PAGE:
Turkey's communicative authoritarianism
journal contributionposted on 18.02.2019 by Burce Celik
Any type of content formally published in an academic journal, usually following a peer-review process.
The majority of current political communication studies focus on discursive dimensions of communications and disregard how communications partake in the governing of populations through economic, material and institutional practices. By focusing on Turkey’s case, here I move beyond this approach and examine the role of communications in the development of neoliberal capital accumulation, authoritarian welfare politics, political repression and the production of popular support. The article provides an empirical analysis of policy developments and plans and the restructuring of ownership and control of networks between 2002 and 2016 in Erdoğan’s Turkey.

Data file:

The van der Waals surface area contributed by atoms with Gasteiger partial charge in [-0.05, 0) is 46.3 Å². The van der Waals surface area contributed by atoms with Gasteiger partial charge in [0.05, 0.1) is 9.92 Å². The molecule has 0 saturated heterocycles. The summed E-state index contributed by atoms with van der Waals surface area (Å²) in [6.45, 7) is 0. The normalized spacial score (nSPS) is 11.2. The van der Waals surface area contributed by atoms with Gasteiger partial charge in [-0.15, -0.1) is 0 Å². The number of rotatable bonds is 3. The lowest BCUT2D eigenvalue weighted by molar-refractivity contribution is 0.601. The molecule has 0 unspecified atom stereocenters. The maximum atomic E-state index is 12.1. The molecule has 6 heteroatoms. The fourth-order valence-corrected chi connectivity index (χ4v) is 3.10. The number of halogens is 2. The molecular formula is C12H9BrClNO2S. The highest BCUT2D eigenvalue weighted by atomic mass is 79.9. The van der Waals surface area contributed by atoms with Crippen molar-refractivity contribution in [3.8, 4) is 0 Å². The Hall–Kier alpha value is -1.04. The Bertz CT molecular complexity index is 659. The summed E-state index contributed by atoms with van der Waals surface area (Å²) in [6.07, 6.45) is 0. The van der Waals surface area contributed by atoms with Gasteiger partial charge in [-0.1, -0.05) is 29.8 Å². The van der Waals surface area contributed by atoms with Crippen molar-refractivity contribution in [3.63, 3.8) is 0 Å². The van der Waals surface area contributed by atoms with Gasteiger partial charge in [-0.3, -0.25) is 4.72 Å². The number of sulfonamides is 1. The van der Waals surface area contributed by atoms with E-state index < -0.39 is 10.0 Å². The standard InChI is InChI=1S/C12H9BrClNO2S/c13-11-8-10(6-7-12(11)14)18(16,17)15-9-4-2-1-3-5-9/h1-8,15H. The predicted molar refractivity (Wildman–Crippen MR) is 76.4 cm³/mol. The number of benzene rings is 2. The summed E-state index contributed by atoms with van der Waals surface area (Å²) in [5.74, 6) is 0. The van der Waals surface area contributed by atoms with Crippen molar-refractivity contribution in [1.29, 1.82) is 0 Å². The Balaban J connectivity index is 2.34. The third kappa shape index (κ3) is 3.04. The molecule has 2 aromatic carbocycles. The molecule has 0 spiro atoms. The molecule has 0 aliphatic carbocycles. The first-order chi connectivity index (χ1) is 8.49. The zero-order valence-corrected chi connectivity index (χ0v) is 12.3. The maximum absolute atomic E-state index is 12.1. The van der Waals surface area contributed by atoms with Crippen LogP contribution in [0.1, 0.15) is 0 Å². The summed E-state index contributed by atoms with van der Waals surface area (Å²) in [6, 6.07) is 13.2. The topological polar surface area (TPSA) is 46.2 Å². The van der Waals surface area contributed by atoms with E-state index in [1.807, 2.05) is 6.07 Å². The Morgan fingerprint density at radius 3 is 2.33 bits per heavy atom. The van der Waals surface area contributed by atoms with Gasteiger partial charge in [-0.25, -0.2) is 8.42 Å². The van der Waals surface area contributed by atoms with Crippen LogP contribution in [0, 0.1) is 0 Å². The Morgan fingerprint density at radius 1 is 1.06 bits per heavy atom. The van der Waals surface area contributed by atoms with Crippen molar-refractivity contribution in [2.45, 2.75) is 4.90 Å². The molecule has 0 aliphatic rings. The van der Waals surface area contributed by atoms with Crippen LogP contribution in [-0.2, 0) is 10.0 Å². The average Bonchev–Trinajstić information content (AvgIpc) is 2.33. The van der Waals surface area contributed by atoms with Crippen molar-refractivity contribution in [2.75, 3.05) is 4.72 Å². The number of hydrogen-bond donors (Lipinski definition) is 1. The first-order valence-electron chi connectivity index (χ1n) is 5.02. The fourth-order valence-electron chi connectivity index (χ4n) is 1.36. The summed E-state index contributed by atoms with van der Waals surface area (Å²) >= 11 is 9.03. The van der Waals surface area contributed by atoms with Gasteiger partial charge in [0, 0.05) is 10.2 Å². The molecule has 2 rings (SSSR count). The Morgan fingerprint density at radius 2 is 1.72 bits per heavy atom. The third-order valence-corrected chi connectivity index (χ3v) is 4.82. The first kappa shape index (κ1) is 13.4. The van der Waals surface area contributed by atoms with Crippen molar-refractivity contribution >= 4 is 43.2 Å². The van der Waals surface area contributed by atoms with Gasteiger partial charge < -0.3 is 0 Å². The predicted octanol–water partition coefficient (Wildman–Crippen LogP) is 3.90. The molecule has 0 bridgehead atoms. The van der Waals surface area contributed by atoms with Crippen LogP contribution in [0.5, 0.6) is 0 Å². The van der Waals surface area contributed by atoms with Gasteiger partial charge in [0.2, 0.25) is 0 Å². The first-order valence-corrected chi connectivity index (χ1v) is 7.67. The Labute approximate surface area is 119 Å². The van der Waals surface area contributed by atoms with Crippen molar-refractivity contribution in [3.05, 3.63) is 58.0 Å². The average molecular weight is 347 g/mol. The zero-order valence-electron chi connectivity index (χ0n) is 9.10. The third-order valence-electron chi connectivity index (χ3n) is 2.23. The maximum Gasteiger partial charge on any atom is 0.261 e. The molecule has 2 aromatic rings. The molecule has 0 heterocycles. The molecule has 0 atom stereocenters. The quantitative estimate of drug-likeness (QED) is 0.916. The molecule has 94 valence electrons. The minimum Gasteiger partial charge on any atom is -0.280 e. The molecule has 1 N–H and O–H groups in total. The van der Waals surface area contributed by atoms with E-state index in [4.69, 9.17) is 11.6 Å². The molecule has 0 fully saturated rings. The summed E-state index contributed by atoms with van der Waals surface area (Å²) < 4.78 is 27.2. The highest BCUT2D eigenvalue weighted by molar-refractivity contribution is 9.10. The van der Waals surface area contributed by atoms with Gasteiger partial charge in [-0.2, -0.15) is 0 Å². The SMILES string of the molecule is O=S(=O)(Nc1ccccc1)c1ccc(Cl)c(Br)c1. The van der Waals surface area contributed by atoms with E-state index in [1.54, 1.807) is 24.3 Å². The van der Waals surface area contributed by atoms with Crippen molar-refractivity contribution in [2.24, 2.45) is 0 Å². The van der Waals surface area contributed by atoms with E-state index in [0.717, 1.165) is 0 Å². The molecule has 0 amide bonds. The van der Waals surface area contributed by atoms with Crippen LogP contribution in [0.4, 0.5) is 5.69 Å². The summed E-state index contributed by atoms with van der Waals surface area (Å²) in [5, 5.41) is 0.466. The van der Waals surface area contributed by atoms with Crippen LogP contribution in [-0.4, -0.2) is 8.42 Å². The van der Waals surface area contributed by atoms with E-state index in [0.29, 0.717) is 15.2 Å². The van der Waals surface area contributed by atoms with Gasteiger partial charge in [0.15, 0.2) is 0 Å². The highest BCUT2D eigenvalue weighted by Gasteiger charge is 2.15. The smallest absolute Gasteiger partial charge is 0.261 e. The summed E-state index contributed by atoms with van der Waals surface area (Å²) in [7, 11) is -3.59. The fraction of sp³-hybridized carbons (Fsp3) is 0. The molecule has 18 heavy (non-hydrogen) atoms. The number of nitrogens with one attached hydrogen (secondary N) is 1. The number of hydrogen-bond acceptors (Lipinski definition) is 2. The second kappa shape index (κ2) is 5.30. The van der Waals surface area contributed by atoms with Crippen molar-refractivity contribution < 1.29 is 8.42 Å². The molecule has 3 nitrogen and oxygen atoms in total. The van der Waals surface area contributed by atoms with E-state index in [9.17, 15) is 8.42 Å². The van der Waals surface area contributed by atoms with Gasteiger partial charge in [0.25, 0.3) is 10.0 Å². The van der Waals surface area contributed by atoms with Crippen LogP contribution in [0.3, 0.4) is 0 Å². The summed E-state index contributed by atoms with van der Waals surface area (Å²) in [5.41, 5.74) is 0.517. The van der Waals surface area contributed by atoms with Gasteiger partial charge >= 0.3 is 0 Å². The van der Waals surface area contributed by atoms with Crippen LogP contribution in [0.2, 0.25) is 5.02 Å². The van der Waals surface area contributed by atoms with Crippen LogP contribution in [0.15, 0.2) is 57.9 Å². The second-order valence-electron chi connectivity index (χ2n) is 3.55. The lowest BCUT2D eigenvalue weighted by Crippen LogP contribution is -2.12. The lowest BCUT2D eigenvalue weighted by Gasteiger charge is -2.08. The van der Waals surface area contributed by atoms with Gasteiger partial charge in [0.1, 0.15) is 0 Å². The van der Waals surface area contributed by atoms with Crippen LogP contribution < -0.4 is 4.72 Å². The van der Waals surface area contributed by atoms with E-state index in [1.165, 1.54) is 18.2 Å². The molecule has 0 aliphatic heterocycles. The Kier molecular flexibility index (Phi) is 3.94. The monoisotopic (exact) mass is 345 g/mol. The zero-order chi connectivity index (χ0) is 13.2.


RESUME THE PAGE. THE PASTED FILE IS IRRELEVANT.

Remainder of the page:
- Loughborough University London